Folates are a class of vitamin compounds related to pteroylglutamic acid (PGA), which serve as cofactors in the enzymatic transfer of single carbon units in a variety of metabolic pathways. Folate mediated one-carbon
metabolism represents one of the most important biochemical reactions that occur in cells. Folates are necessary for nucleic acid and mitochondrial protein synthesis, amino acid metabolism, and other cellular processes that involve single carbon transfers. Folates can serve as carbon donors or acceptors. Since different metabolic pathways require carbon groups with different levels of oxidation, cells contain numerous enzymes that change the oxidation state of carbon groups carried by folates resulting in different metabolically active forms of folate. The predominant form of circulating folate is 5-methyltetrahydrofolic acid (5-mTHF). A methyl
group is transferred from 5-mTHF to cobalamin in the pathway that links metabolism of folic acid and vitamin B12. Folate deficiency can be caused by low dietary intake, malabsorption due to gastrointestinal diseases, inadequate utilization due to enzyme deficiencies or folate antagonist therapy, drugs such as alcohol and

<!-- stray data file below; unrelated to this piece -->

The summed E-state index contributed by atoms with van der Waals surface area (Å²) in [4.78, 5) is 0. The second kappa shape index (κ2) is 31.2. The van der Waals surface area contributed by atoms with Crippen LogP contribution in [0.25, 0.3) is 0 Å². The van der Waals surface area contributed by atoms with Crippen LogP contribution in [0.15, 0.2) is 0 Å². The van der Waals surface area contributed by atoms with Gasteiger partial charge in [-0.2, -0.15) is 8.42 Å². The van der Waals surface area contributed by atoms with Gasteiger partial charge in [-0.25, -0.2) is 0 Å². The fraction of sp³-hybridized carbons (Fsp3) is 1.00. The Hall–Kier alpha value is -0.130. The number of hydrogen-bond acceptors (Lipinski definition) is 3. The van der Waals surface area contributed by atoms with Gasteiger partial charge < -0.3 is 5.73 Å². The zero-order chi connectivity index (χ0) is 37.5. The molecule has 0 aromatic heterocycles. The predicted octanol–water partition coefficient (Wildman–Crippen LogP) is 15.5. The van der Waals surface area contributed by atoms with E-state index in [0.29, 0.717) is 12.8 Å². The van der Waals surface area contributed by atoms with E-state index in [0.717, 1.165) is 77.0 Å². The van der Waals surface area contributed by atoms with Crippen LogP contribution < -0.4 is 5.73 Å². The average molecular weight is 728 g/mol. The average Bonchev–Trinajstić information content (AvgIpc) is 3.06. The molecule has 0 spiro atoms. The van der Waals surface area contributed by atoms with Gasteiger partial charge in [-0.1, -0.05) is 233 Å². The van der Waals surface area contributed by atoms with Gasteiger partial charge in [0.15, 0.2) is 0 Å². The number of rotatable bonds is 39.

oral contraceptives, and excessive folate demand, such as during pregnancy. Because deficiencies of both vitamin B12 and folate can lead to megaloblastic (macrocytic) anemia, appropriate treatment requires differential diagnosis of the deficiency; thus, both vitamin B12 and folate values are needed. Low serum folate levels reflect the first stage of negative folate balance, and precede tissue depletion. Low red-blood-cell
folate values reflect the second stage of negative folate balance, and more closely correlate with tissue levels and megaloblastic anemia.
Manufacturer’s Reagent package insert Architect Folate, November 2015, Abbott Ireland, Diagnostics Division Lisnamuck Longford Co., Ireland.